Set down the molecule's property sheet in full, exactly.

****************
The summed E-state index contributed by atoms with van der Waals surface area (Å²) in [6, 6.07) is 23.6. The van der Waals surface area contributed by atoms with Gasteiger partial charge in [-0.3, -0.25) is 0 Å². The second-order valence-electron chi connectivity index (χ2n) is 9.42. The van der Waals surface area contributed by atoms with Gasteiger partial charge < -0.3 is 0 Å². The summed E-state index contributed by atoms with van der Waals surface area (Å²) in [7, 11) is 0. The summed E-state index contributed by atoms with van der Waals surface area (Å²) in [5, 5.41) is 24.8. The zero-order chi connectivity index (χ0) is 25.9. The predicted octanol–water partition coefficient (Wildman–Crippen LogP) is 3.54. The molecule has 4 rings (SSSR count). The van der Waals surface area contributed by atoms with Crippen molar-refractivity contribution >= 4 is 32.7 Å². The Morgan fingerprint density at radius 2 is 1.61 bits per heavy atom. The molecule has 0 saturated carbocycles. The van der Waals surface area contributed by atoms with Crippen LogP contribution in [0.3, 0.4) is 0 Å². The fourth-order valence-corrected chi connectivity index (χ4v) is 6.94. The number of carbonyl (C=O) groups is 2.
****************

The summed E-state index contributed by atoms with van der Waals surface area (Å²) in [6, 6.07) is 23.6. The van der Waals surface area contributed by atoms with Gasteiger partial charge in [-0.3, -0.25) is 0 Å². The second-order valence-electron chi connectivity index (χ2n) is 9.42. The van der Waals surface area contributed by atoms with Gasteiger partial charge < -0.3 is 0 Å². The summed E-state index contributed by atoms with van der Waals surface area (Å²) in [7, 11) is 0. The summed E-state index contributed by atoms with van der Waals surface area (Å²) in [5, 5.41) is 24.8. The zero-order chi connectivity index (χ0) is 25.9. The predicted octanol–water partition coefficient (Wildman–Crippen LogP) is 3.54. The molecule has 4 rings (SSSR count). The van der Waals surface area contributed by atoms with Crippen molar-refractivity contribution >= 4 is 32.7 Å². The Morgan fingerprint density at radius 2 is 1.61 bits per heavy atom. The molecule has 0 saturated carbocycles. The van der Waals surface area contributed by atoms with Crippen LogP contribution in [0.3, 0.4) is 0 Å². The fourth-order valence-corrected chi connectivity index (χ4v) is 6.94. The number of carbonyl (C=O) groups is 2.